After seeing in the new day at Vlamingh Head I headed over the road for a camp brekkie on Jurabi Beach, then stayed for a marathon beachcombing session. I’d forgotten how freeing it is travelling solo!
I hadn’t seen a beach as good as this since I was a kid, when we camped at The Blowholes or Coral Bay a bit south of here.
So much awesome crap; no doubt helped along by the tropical cyclones that blasted through here recently. I’d have loved a souvenir shell or two but it’s all protected reserve; so take only memories, leave only footprints.
Sand stone? Shell blocks?
It felt like I was walking along a beach from my childhood, and seeing this stirred even more memories…
This old piece of junk reminded me big time of Carnarvon – especially the beach near our house. We lived at the staff accommodation for Nor West Seafoods, which was originally Nor West Whaling (yes, whaling) which dated back to the 1950s, but whaling at Babbage Island dated back to the turn of the century. Us kids would find all these rusted out iron wrecks scattered throughout the sand dunes around the factory and the prawning jetty (and the One Mile Jetty), so eroded we couldn’t even tell what they used to be. Equipment of some sort, forgotten, and eventually the dunes and grasses took over.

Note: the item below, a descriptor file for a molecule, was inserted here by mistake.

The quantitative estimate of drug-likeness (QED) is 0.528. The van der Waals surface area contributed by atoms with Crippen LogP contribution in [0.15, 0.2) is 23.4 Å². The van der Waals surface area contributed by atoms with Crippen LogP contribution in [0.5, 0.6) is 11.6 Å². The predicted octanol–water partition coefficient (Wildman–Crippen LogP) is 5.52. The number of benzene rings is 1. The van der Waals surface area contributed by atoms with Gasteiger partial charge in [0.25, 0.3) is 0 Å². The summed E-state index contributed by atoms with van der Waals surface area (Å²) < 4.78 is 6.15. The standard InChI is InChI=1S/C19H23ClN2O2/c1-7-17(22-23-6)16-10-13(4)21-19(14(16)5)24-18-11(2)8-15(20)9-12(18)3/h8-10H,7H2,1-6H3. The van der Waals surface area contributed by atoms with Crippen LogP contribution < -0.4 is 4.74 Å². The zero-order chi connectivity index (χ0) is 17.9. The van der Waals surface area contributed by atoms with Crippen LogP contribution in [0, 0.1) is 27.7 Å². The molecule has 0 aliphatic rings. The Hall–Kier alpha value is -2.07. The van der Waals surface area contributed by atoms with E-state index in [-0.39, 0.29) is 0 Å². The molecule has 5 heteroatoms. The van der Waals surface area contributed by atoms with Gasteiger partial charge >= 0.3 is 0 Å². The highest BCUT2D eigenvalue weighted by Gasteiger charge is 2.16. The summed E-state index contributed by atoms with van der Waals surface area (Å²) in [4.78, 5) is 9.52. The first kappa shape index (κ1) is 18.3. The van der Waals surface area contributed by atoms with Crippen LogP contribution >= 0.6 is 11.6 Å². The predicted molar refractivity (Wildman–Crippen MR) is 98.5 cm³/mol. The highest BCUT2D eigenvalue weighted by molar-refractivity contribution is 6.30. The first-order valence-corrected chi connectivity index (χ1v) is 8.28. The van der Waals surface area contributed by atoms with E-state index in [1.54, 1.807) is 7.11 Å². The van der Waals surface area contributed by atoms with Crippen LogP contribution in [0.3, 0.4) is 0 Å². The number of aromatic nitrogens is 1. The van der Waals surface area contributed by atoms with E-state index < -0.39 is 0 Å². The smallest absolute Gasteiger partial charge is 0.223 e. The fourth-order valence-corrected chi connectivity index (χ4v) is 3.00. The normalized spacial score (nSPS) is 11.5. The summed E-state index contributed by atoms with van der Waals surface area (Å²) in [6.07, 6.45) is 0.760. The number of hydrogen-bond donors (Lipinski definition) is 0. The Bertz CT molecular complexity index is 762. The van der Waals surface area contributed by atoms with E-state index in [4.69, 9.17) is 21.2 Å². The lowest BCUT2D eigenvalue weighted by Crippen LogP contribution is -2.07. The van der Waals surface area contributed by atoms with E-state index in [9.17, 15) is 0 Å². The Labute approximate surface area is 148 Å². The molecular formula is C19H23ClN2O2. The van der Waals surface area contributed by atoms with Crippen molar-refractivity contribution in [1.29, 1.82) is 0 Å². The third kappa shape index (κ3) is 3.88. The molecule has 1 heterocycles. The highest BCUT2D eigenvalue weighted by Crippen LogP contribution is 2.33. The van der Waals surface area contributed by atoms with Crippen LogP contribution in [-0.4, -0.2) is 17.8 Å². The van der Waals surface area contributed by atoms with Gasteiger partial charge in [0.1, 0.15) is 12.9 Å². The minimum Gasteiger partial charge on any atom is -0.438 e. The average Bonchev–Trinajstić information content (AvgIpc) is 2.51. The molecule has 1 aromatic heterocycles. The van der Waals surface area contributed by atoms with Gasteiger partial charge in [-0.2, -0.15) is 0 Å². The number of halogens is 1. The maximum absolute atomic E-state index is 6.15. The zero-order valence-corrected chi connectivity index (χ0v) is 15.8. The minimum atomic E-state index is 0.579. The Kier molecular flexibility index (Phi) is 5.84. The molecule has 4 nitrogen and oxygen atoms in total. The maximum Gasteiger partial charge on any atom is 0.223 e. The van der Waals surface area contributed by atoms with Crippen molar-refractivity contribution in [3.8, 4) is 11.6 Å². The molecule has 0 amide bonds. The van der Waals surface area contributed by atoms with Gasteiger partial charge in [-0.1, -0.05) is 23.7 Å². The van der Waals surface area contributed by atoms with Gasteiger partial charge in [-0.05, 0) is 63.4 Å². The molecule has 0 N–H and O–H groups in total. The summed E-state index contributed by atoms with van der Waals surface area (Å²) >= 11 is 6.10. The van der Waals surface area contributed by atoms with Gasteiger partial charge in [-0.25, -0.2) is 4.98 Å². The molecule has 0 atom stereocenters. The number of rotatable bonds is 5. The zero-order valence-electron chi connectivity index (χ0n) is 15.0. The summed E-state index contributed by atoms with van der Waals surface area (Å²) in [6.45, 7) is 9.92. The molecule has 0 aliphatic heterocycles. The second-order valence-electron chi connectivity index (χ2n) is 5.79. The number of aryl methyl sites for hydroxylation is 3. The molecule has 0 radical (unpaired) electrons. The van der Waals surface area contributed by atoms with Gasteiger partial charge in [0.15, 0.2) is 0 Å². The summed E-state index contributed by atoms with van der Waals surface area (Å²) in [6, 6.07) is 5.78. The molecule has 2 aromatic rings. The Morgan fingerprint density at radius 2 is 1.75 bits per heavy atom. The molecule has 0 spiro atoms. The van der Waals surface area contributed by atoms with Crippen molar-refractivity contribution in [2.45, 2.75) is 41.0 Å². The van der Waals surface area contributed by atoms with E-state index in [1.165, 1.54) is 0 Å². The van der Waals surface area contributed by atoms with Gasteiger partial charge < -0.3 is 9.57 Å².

And as it turns out it’s a part-time nursery as well; Ningaloo’s three endangered turtle species all use this beach during their nesting season from November to March. I wasn’t here for that obviously but I still stopped by the Jurabi Turtle Centre on the way back to the car. If you want to come out one night during either nesting or hatching season PLEASE stop by the centre first – it’s an interpretive display built to educate you in turtle etiquette so you won’t disturb them. Things like shining torches around could be enough to prevent the females laying their eggs, and when on average only one in 1,000 hatchlings survives to breeding age, every single egg is precious.
If you like you can also be a part of the Ningaloo Turtle Program and be a volunteer ‘turtle tracker‘! Because there’s a lot of beach to cover on the North West Cape researchers need extra hands to collect data such as locations of nests, successful hatches, and any disturbances. I bet the boys’d love it… next time.